In the literal sense, a packet is a container of items and contents to be sent to other people. If you lose the packet, you’ll also end up losing the contents.
Packet loss is similar to this.
Data travels in the form of packets at the upper network layer to deliver information in a way that allows the receiver to use or order it. Packet loss refers to a situation when this information doesn’t arrive correctly.
You know how annoying it can get when you’re streaming your favorite sitcom, and the video keeps pausing? Or when the video suddenly starts to stutter during an intense game with your friends?
That’s packet loss.
There can be all kinds of reasons that cause packet loss. You need to keep a regular check on everything from network congestion to overloaded devices to faulty software and hardware.
Keep reading as we discuss how to detect, diagnose different causes, and fix packet loss.
Ready? Let’s get started!
What to Expect When Fixing Packet Loss
Although there is no way to achieve a 0% packet loss at all times, you can take specific measures to minimize it to get a good quality network.
Fixing packet loss involves the following steps:
- Step 1 — Detect Packet Loss Using Your Computer’s OS
- Step 2 — Diagnose the Different Causes of Packet Loss
- Step 3 — Fixing the Different Causes of Packet Loss
- Step 4 — Make Other Changes to Your System
Detecting packet loss in your system is very straightforward. While you do need to take extra steps to find your router’s address for typing the ping command, you get instant results. Plus, you can find the percentage of packet loss using an online tool if you want a faster solution.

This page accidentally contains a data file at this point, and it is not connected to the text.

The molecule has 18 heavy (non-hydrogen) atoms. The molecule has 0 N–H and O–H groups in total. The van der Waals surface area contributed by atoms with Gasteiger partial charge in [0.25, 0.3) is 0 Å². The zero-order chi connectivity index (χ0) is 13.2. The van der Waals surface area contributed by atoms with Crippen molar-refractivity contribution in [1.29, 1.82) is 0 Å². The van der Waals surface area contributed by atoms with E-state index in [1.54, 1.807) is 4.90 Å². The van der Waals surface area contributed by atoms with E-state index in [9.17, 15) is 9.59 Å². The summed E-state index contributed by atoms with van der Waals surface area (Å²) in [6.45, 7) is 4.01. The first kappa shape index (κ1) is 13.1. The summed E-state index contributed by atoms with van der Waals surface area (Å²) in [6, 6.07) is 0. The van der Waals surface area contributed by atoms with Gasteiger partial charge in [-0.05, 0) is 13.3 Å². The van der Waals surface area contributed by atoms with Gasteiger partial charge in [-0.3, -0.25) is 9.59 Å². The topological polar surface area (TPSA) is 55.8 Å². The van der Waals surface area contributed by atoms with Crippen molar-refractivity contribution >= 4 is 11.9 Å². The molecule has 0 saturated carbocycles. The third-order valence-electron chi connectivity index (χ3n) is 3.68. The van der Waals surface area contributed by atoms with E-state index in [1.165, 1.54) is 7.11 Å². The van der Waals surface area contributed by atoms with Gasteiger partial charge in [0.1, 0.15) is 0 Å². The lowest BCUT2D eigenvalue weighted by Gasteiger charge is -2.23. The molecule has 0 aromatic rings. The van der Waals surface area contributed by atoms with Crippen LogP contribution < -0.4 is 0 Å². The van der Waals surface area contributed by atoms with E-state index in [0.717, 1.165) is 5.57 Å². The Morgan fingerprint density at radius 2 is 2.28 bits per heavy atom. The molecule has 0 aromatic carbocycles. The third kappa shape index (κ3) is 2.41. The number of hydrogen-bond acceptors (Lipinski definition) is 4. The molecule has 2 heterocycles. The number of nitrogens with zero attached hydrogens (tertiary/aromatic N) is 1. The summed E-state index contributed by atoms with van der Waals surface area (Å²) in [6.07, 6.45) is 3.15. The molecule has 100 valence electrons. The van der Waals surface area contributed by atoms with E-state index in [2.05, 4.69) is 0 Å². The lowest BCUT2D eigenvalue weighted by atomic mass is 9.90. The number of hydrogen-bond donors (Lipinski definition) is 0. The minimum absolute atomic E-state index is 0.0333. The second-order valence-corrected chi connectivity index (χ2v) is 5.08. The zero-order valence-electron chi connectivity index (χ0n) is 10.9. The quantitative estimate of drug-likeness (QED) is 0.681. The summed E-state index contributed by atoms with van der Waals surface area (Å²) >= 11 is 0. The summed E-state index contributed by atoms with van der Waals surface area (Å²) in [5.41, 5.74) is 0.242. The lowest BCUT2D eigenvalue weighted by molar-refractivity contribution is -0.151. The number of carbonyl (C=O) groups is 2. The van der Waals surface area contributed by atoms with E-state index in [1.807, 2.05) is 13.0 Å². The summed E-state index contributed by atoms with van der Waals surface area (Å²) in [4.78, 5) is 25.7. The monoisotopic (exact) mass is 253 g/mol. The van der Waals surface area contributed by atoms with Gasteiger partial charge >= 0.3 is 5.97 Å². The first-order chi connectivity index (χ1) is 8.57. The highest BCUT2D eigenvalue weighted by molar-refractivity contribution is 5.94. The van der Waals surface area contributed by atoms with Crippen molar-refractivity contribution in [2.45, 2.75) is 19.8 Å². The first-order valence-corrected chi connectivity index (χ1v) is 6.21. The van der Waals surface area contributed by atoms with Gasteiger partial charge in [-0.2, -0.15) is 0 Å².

Also, fixing packet loss isn’t overly complicated as there are a select few causes.
It can either be a congested bandwidth, faulty hardware or software, damaged wires, or network problems. One unique case is when your network is under a DoS attack, but other than this, identifying the cause won’t take much effort.
Besides, if you choose a reliable VoIP phone service and a network performance monitor, you may not even have to deal with these attacks. And when you do, you’ll solve them quickly.
While diagnosing the cause of packet loss is straightforward, some of these causes can be difficult to remedy.
For instance, when your software isn’t working correctly, you may have to wait for the developer to come up with an update to remove the bug. An immediate fix isn’t available most of the time, so you might have to look for an alternative software solution that doesn’t cause packet loss.
Changing the hardware isn’t always better, either.
Upgrading or replacing your modem, router, and cables cost money, which can be an issue for businesses with tight budgets. There is not much you can do as changing hardware is usually the last resort if nothing else is working to eliminate or minimize packet loss.